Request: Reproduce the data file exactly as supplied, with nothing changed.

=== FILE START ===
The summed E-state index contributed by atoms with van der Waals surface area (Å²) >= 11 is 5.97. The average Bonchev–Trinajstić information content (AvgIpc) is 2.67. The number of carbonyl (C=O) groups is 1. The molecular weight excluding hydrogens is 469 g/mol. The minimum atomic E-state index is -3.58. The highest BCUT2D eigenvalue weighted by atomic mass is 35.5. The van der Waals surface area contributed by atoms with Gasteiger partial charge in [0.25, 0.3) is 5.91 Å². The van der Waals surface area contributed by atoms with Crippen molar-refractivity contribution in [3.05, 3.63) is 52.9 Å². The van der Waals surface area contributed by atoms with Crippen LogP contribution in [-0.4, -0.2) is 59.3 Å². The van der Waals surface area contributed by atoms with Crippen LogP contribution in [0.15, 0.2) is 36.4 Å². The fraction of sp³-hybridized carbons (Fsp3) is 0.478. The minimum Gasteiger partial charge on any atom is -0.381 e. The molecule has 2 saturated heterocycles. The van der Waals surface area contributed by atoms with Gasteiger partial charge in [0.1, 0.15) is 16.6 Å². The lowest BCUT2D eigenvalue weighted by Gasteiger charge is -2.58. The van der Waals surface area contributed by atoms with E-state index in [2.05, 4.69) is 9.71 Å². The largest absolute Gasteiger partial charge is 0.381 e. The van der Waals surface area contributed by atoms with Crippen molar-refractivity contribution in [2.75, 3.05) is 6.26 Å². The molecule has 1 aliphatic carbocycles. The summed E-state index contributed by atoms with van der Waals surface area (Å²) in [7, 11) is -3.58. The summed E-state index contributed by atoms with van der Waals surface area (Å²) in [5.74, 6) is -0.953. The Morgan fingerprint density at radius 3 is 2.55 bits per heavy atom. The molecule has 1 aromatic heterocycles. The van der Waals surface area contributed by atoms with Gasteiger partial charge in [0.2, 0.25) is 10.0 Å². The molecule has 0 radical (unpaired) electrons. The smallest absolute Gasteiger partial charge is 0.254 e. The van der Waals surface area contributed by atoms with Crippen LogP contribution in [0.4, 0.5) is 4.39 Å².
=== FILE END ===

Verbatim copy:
The summed E-state index contributed by atoms with van der Waals surface area (Å²) >= 11 is 5.97. The average Bonchev–Trinajstić information content (AvgIpc) is 2.67. The number of carbonyl (C=O) groups is 1. The molecular weight excluding hydrogens is 469 g/mol. The minimum atomic E-state index is -3.58. The highest BCUT2D eigenvalue weighted by atomic mass is 35.5. The van der Waals surface area contributed by atoms with Gasteiger partial charge in [0.25, 0.3) is 5.91 Å². The van der Waals surface area contributed by atoms with Crippen molar-refractivity contribution in [3.05, 3.63) is 52.9 Å². The van der Waals surface area contributed by atoms with Crippen LogP contribution in [-0.4, -0.2) is 59.3 Å². The van der Waals surface area contributed by atoms with Crippen LogP contribution in [0.15, 0.2) is 36.4 Å². The fraction of sp³-hybridized carbons (Fsp3) is 0.478. The minimum Gasteiger partial charge on any atom is -0.381 e. The molecule has 2 saturated heterocycles. The van der Waals surface area contributed by atoms with Gasteiger partial charge in [0.1, 0.15) is 16.6 Å². The lowest BCUT2D eigenvalue weighted by Gasteiger charge is -2.58. The van der Waals surface area contributed by atoms with E-state index in [2.05, 4.69) is 9.71 Å². The largest absolute Gasteiger partial charge is 0.381 e. The van der Waals surface area contributed by atoms with Crippen molar-refractivity contribution in [2.75, 3.05) is 6.26 Å². The molecule has 1 aliphatic carbocycles. The summed E-state index contributed by atoms with van der Waals surface area (Å²) in [7, 11) is -3.58. The summed E-state index contributed by atoms with van der Waals surface area (Å²) in [5.74, 6) is -0.953. The Morgan fingerprint density at radius 3 is 2.55 bits per heavy atom. The molecule has 1 aromatic heterocycles. The van der Waals surface area contributed by atoms with Gasteiger partial charge in [0.2, 0.25) is 10.0 Å². The molecule has 0 radical (unpaired) electrons. The smallest absolute Gasteiger partial charge is 0.254 e. The van der Waals surface area contributed by atoms with Crippen LogP contribution in [0.4, 0.5) is 4.39 Å².